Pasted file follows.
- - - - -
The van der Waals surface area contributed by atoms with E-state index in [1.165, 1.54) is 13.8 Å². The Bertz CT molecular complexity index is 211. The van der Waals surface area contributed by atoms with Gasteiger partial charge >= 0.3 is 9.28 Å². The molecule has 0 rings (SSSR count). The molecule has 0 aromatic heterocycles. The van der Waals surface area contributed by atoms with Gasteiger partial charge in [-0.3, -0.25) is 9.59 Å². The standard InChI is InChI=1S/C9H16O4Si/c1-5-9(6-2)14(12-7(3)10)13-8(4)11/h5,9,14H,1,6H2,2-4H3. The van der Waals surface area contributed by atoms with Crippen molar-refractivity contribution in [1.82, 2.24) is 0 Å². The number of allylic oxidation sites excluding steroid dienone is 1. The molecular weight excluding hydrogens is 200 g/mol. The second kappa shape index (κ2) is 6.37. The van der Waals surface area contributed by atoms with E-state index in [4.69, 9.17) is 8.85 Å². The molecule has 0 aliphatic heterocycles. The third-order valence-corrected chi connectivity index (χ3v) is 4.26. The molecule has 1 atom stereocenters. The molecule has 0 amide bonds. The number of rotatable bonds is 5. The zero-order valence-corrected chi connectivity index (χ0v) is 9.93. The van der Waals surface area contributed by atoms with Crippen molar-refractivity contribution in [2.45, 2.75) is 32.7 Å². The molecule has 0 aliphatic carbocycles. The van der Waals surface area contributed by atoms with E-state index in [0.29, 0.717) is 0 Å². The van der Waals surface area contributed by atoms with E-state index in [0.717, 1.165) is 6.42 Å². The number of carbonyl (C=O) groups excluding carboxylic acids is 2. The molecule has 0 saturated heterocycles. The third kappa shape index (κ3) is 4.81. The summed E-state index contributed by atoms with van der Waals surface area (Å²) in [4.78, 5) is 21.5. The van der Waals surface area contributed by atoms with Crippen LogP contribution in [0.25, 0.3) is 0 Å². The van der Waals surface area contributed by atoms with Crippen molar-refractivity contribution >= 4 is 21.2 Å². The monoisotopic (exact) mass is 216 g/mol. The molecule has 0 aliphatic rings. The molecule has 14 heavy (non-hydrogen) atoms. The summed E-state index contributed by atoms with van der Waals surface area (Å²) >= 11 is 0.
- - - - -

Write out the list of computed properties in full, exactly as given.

The van der Waals surface area contributed by atoms with E-state index in [1.165, 1.54) is 13.8 Å². The Bertz CT molecular complexity index is 211. The van der Waals surface area contributed by atoms with Gasteiger partial charge >= 0.3 is 9.28 Å². The molecule has 0 rings (SSSR count). The molecule has 0 aromatic heterocycles. The van der Waals surface area contributed by atoms with Gasteiger partial charge in [-0.3, -0.25) is 9.59 Å². The standard InChI is InChI=1S/C9H16O4Si/c1-5-9(6-2)14(12-7(3)10)13-8(4)11/h5,9,14H,1,6H2,2-4H3. The van der Waals surface area contributed by atoms with Crippen molar-refractivity contribution in [1.82, 2.24) is 0 Å². The number of allylic oxidation sites excluding steroid dienone is 1. The molecular weight excluding hydrogens is 200 g/mol. The second kappa shape index (κ2) is 6.37. The van der Waals surface area contributed by atoms with E-state index in [4.69, 9.17) is 8.85 Å². The molecule has 0 aliphatic heterocycles. The third-order valence-corrected chi connectivity index (χ3v) is 4.26. The molecule has 1 atom stereocenters. The molecule has 0 amide bonds. The number of rotatable bonds is 5. The zero-order valence-corrected chi connectivity index (χ0v) is 9.93. The van der Waals surface area contributed by atoms with Crippen molar-refractivity contribution in [2.45, 2.75) is 32.7 Å². The molecule has 0 aliphatic carbocycles. The van der Waals surface area contributed by atoms with E-state index in [0.29, 0.717) is 0 Å². The van der Waals surface area contributed by atoms with E-state index in [0.717, 1.165) is 6.42 Å². The number of carbonyl (C=O) groups excluding carboxylic acids is 2. The molecule has 0 saturated heterocycles. The third kappa shape index (κ3) is 4.81. The summed E-state index contributed by atoms with van der Waals surface area (Å²) in [4.78, 5) is 21.5. The van der Waals surface area contributed by atoms with Crippen LogP contribution in [0.25, 0.3) is 0 Å². The van der Waals surface area contributed by atoms with Crippen molar-refractivity contribution >= 4 is 21.2 Å². The monoisotopic (exact) mass is 216 g/mol. The molecule has 0 aliphatic rings. The molecule has 14 heavy (non-hydrogen) atoms. The summed E-state index contributed by atoms with van der Waals surface area (Å²) >= 11 is 0.